EPIC Slams Google's Privacy Moves

Google says the more streamlined set of privacy policies will be easier for consumers to grasp, but the head of the Electronic Privacy Information Center wants an FTC investigation.
Posted September 6, 2010
By

David Needle


Google has announced plans to roll out a more streamlined version of its privacy policies next month. The search giant insists the move to simplify its policies is designed to reduce "legalese" and make its policies more accessible to consumers.

"To be clear, we aren’t changing any of our privacy practices; we want to make our policies more transparent and understandable," Mike Yang, Google's associate general counsel, said in a blog post Friday.

But the move was blasted by privacy advocate Marc Rotenberg, executive director of the Electronic Privacy Information Center (EPIC).

"The obvious problem with the revised privacy policy is that Google is now treating user data collection as part of an integrated platform. Previously, users could selectively reveal information to Google for the use of a particular service," Rotenberg said in an email to InternetNews.com.

"The FTC needs to investigate these changes. This has significant implications for the privacy of Internet users who have previously provided personal information to Google," he said.

The changes are scheduled to be implemented Oct. 3, but Google has already posted a detailed preview

Under the heading, "Information you provide," the new policy states:

"We may combine the information you submit under your account with information from other Google services or third parties in order to provide you with a better experience and to improve the quality of our services. For certain services, we may give you the opportunity to opt out of combining such information."

That same wording appears in the current policy that's been in place since January 2009. But even if Google's policy isn't new, the number of Google services released under that privacy policy is growing and now includes Google's social service Buzz and its plan to offer other social media services.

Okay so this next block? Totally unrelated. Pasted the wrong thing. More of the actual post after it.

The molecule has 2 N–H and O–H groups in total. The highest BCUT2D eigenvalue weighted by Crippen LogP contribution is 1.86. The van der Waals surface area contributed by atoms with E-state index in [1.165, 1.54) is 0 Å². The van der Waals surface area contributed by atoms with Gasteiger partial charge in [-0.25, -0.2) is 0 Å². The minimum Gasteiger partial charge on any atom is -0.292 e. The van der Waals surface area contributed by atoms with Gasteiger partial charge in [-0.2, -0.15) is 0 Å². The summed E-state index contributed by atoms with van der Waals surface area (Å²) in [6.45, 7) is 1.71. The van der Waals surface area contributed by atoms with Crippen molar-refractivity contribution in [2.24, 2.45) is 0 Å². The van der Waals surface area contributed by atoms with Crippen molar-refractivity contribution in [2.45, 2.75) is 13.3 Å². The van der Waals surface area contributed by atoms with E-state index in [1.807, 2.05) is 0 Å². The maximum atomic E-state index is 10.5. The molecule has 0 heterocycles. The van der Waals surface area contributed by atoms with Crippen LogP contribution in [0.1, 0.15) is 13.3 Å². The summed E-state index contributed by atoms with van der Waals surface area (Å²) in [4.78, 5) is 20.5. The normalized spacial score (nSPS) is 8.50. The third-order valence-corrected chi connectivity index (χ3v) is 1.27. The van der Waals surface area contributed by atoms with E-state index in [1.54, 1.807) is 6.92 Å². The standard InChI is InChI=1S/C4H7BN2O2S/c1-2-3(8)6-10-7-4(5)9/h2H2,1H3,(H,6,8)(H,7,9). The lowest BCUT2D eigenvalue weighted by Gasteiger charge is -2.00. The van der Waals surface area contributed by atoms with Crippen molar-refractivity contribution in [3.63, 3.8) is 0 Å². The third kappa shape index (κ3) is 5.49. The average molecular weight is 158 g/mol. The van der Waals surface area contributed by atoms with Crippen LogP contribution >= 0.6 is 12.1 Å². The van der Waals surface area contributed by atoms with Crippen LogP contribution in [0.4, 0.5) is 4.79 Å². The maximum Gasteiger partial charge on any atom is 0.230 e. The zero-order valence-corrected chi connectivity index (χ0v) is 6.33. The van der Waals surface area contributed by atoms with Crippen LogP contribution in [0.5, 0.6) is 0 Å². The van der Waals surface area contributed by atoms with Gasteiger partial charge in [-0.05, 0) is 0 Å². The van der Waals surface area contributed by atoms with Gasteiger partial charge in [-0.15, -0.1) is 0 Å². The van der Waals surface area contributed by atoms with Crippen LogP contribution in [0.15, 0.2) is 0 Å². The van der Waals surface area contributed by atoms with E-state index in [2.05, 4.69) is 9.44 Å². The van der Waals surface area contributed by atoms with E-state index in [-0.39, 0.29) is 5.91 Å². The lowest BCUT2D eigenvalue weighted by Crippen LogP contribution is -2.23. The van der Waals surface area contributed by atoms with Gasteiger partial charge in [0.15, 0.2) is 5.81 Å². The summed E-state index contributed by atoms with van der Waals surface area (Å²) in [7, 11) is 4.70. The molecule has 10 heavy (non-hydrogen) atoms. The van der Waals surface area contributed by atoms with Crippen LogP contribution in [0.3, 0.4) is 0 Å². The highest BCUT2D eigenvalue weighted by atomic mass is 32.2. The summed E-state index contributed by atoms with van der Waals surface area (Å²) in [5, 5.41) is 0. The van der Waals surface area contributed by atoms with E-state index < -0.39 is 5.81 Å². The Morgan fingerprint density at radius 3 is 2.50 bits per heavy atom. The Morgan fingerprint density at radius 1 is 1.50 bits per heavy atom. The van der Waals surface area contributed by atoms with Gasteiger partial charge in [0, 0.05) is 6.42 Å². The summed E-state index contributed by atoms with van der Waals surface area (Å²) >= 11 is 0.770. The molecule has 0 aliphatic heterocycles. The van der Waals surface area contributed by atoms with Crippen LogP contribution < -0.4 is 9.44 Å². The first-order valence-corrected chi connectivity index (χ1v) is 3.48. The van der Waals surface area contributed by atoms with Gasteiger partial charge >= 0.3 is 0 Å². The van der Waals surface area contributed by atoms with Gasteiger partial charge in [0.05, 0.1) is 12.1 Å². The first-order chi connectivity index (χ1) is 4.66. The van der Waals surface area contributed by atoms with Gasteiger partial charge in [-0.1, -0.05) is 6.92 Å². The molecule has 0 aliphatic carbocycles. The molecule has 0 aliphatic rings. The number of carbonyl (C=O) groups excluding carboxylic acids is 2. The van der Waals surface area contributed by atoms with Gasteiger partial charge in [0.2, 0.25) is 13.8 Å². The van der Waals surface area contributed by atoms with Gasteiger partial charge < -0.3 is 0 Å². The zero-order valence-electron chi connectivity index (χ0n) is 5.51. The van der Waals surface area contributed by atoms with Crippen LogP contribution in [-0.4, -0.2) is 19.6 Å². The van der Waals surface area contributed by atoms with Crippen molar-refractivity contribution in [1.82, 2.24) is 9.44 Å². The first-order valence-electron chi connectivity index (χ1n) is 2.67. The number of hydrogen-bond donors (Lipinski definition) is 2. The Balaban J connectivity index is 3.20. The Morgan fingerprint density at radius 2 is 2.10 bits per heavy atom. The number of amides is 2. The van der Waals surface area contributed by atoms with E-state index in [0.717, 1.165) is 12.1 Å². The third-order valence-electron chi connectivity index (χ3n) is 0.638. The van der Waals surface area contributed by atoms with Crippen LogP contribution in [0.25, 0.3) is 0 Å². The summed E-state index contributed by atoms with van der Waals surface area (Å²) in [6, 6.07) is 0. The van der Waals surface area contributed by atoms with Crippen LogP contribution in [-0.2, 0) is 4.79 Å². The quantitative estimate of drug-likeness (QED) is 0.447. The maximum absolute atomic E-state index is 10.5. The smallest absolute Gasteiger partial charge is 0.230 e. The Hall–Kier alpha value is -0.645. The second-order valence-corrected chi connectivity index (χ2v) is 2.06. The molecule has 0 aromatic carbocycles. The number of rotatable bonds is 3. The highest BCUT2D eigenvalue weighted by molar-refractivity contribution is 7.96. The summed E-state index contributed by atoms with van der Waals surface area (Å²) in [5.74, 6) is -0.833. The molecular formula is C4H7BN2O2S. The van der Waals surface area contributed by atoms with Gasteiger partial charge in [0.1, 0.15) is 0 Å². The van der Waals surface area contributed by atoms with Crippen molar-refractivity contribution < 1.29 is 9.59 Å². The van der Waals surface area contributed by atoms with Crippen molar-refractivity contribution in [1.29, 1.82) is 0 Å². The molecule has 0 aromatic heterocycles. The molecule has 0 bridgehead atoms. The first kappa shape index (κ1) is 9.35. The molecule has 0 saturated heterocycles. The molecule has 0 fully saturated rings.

Yang said some of Google's services have supplementary privacy policies that had previously made it difficult for users to understand and keep track of.

"Since there is a lot of repetition, we are deleting 12 of these product-specific policies," Yang said. "These changes are also in line with the way information is used between certain products -- for example, since contacts are shared between services like Gmail, Talk, Calendar and Docs, it makes sense for those services to be governed by one privacy policy as well."

In response to Rotenberg's comments, a spokesperson for Google reiterated the company isn't changing any of its privacy practices.

"Retiring certain product-specific privacy policies and having these products be governed by the main Privacy Policy more accurately reflects what is actually already happening in our products," the spokesperson said in an email to InternetNews.com. "For example, people who use both Gmail and Talk expect to see the same contacts in both products. Moreover, users can still use whichever Google products they want, and they can control information for services associated with their Google Account through the Google Dashboard."

The news comes at a time of growing concern among both consumers and enterprise users over how their information is shared, protected and displayed on social media specifically and across the Web in general.

Google had to quickly revamp Buzz, its social media application for Gmail, after complaints that the service shared too much information on who users were connected to by default.

Similarly, Facebook's gone through numerous revisions to its privacy policies in response to a variety of complaints including that the site's privacy settings were too hard to manage and keep current.

Yang said that a new privacy tools page is designed to provide ready access to the company's privacy tools in one place. Google has also now posted an FAQ page on the policy update.

But for all the streamlining, Yang conceded the firm's privacy policies aren't likely to be a scintillating read. "Our updated privacy policies still might not be your top choice for beach reading (I am, after all, still a lawyer), but hopefully you’ll find the improvements to be a step in the right direction," he said.

David Needle is the West Coast bureau chief at InternetNews.com, the news service of Internet.com, the network for technology professionals.




Tags: Google, Internet, privacy, FTC, EPIC


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